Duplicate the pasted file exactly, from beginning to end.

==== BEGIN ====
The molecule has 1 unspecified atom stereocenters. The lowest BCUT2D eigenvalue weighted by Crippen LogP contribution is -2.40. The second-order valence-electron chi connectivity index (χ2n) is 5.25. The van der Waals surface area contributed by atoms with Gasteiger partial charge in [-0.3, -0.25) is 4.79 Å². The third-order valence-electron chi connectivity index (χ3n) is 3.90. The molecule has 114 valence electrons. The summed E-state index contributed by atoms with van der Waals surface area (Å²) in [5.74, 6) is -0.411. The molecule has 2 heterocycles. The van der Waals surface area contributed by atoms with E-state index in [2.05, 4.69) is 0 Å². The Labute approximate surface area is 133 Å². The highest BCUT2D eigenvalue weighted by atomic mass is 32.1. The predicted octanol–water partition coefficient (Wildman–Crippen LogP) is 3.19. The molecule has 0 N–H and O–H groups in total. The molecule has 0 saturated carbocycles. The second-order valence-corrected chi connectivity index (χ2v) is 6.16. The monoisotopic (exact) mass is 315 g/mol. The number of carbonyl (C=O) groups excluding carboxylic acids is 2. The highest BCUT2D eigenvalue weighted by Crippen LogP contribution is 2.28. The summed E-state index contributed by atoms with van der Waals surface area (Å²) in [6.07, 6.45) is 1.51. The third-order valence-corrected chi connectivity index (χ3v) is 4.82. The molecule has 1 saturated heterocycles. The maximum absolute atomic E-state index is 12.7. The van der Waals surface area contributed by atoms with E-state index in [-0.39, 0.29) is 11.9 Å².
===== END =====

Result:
The molecule has 1 unspecified atom stereocenters. The lowest BCUT2D eigenvalue weighted by Crippen LogP contribution is -2.40. The second-order valence-electron chi connectivity index (χ2n) is 5.25. The van der Waals surface area contributed by atoms with Gasteiger partial charge in [-0.3, -0.25) is 4.79 Å². The third-order valence-electron chi connectivity index (χ3n) is 3.90. The molecule has 114 valence electrons. The summed E-state index contributed by atoms with van der Waals surface area (Å²) in [5.74, 6) is -0.411. The molecule has 2 heterocycles. The van der Waals surface area contributed by atoms with E-state index in [2.05, 4.69) is 0 Å². The Labute approximate surface area is 133 Å². The highest BCUT2D eigenvalue weighted by atomic mass is 32.1. The predicted octanol–water partition coefficient (Wildman–Crippen LogP) is 3.19. The molecule has 0 N–H and O–H groups in total. The molecule has 0 saturated carbocycles. The second-order valence-corrected chi connectivity index (χ2v) is 6.16. The monoisotopic (exact) mass is 315 g/mol. The number of carbonyl (C=O) groups excluding carboxylic acids is 2. The highest BCUT2D eigenvalue weighted by Crippen LogP contribution is 2.28. The summed E-state index contributed by atoms with van der Waals surface area (Å²) in [6.07, 6.45) is 1.51. The third-order valence-corrected chi connectivity index (χ3v) is 4.82. The molecule has 1 saturated heterocycles. The maximum absolute atomic E-state index is 12.7. The van der Waals surface area contributed by atoms with E-state index in [-0.39, 0.29) is 11.9 Å².